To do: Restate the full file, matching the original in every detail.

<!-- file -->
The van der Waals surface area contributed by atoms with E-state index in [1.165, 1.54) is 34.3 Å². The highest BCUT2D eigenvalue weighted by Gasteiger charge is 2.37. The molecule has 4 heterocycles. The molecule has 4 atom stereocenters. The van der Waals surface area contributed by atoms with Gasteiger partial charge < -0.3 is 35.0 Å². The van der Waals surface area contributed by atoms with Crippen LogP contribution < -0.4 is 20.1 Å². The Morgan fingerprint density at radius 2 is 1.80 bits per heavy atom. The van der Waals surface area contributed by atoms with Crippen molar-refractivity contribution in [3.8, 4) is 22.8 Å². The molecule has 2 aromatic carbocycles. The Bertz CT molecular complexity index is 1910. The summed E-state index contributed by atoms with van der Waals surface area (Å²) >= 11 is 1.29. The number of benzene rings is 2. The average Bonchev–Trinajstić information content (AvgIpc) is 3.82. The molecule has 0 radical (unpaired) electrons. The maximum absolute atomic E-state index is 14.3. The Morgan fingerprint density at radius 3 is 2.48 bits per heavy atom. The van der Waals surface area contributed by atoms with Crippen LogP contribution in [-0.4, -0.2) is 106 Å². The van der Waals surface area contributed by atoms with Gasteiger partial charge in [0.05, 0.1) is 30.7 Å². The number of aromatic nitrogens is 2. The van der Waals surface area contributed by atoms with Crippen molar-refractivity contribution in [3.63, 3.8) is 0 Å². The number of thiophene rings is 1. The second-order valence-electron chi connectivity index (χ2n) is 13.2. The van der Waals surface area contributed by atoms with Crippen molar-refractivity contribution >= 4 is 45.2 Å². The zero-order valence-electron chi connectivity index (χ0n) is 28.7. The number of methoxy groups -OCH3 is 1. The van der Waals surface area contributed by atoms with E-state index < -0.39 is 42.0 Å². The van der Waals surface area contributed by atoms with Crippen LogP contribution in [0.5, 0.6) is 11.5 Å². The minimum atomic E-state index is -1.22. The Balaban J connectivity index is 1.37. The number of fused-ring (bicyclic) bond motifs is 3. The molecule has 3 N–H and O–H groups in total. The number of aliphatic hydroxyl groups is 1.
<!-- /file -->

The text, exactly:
The van der Waals surface area contributed by atoms with E-state index in [1.165, 1.54) is 34.3 Å². The highest BCUT2D eigenvalue weighted by Gasteiger charge is 2.37. The molecule has 4 heterocycles. The molecule has 4 atom stereocenters. The van der Waals surface area contributed by atoms with Gasteiger partial charge < -0.3 is 35.0 Å². The van der Waals surface area contributed by atoms with Crippen LogP contribution < -0.4 is 20.1 Å². The Morgan fingerprint density at radius 2 is 1.80 bits per heavy atom. The van der Waals surface area contributed by atoms with Crippen molar-refractivity contribution in [3.8, 4) is 22.8 Å². The molecule has 2 aromatic carbocycles. The Bertz CT molecular complexity index is 1910. The summed E-state index contributed by atoms with van der Waals surface area (Å²) >= 11 is 1.29. The number of benzene rings is 2. The average Bonchev–Trinajstić information content (AvgIpc) is 3.82. The molecule has 0 radical (unpaired) electrons. The maximum absolute atomic E-state index is 14.3. The Morgan fingerprint density at radius 3 is 2.48 bits per heavy atom. The van der Waals surface area contributed by atoms with Crippen LogP contribution in [-0.4, -0.2) is 106 Å². The van der Waals surface area contributed by atoms with Gasteiger partial charge in [0.05, 0.1) is 30.7 Å². The number of aromatic nitrogens is 2. The van der Waals surface area contributed by atoms with Crippen molar-refractivity contribution in [3.63, 3.8) is 0 Å². The number of thiophene rings is 1. The second-order valence-electron chi connectivity index (χ2n) is 13.2. The van der Waals surface area contributed by atoms with Crippen molar-refractivity contribution >= 4 is 45.2 Å². The zero-order valence-electron chi connectivity index (χ0n) is 28.7. The number of methoxy groups -OCH3 is 1. The van der Waals surface area contributed by atoms with E-state index < -0.39 is 42.0 Å². The van der Waals surface area contributed by atoms with Crippen LogP contribution in [0.5, 0.6) is 11.5 Å². The minimum atomic E-state index is -1.22. The Balaban J connectivity index is 1.37. The number of fused-ring (bicyclic) bond motifs is 3. The molecule has 3 N–H and O–H groups in total. The number of aliphatic hydroxyl groups is 1.